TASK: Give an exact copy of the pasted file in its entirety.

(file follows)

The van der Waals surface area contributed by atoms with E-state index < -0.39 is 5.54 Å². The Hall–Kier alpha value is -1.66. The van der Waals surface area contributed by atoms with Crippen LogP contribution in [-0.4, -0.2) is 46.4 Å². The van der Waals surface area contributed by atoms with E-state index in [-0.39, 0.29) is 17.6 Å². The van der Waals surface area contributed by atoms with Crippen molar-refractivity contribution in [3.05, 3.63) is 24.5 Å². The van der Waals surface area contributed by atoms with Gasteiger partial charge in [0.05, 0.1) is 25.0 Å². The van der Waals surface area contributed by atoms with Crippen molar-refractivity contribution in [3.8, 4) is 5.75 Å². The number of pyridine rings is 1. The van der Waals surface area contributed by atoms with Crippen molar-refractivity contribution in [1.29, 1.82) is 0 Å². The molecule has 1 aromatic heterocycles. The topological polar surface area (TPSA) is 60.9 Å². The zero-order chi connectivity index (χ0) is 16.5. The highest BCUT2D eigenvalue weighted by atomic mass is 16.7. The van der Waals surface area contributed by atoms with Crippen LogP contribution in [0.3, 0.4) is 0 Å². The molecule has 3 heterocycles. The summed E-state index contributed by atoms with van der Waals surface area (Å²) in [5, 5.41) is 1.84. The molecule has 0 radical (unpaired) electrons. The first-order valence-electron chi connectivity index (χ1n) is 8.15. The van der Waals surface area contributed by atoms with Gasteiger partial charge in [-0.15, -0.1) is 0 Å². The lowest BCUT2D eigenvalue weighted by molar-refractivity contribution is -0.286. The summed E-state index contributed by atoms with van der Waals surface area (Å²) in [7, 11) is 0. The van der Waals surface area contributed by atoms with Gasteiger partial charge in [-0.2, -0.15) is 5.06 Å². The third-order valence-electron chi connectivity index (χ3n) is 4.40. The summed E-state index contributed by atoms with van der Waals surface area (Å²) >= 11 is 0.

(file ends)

The van der Waals surface area contributed by atoms with E-state index < -0.39 is 5.54 Å². The Hall–Kier alpha value is -1.66. The van der Waals surface area contributed by atoms with Crippen LogP contribution in [-0.4, -0.2) is 46.4 Å². The van der Waals surface area contributed by atoms with E-state index in [-0.39, 0.29) is 17.6 Å². The van der Waals surface area contributed by atoms with Crippen molar-refractivity contribution in [3.05, 3.63) is 24.5 Å². The van der Waals surface area contributed by atoms with Gasteiger partial charge in [0.05, 0.1) is 25.0 Å². The van der Waals surface area contributed by atoms with Crippen molar-refractivity contribution in [3.8, 4) is 5.75 Å². The number of pyridine rings is 1. The van der Waals surface area contributed by atoms with Crippen molar-refractivity contribution in [1.29, 1.82) is 0 Å². The molecule has 1 aromatic heterocycles. The topological polar surface area (TPSA) is 60.9 Å². The zero-order chi connectivity index (χ0) is 16.5. The highest BCUT2D eigenvalue weighted by atomic mass is 16.7. The van der Waals surface area contributed by atoms with Crippen LogP contribution in [0.3, 0.4) is 0 Å². The molecule has 3 heterocycles. The summed E-state index contributed by atoms with van der Waals surface area (Å²) in [5, 5.41) is 1.84. The molecule has 0 radical (unpaired) electrons. The first-order valence-electron chi connectivity index (χ1n) is 8.15. The van der Waals surface area contributed by atoms with Gasteiger partial charge in [-0.15, -0.1) is 0 Å². The lowest BCUT2D eigenvalue weighted by molar-refractivity contribution is -0.286. The summed E-state index contributed by atoms with van der Waals surface area (Å²) in [7, 11) is 0. The van der Waals surface area contributed by atoms with Gasteiger partial charge in [-0.2, -0.15) is 5.06 Å². The third-order valence-electron chi connectivity index (χ3n) is 4.40. The summed E-state index contributed by atoms with van der Waals surface area (Å²) >= 11 is 0.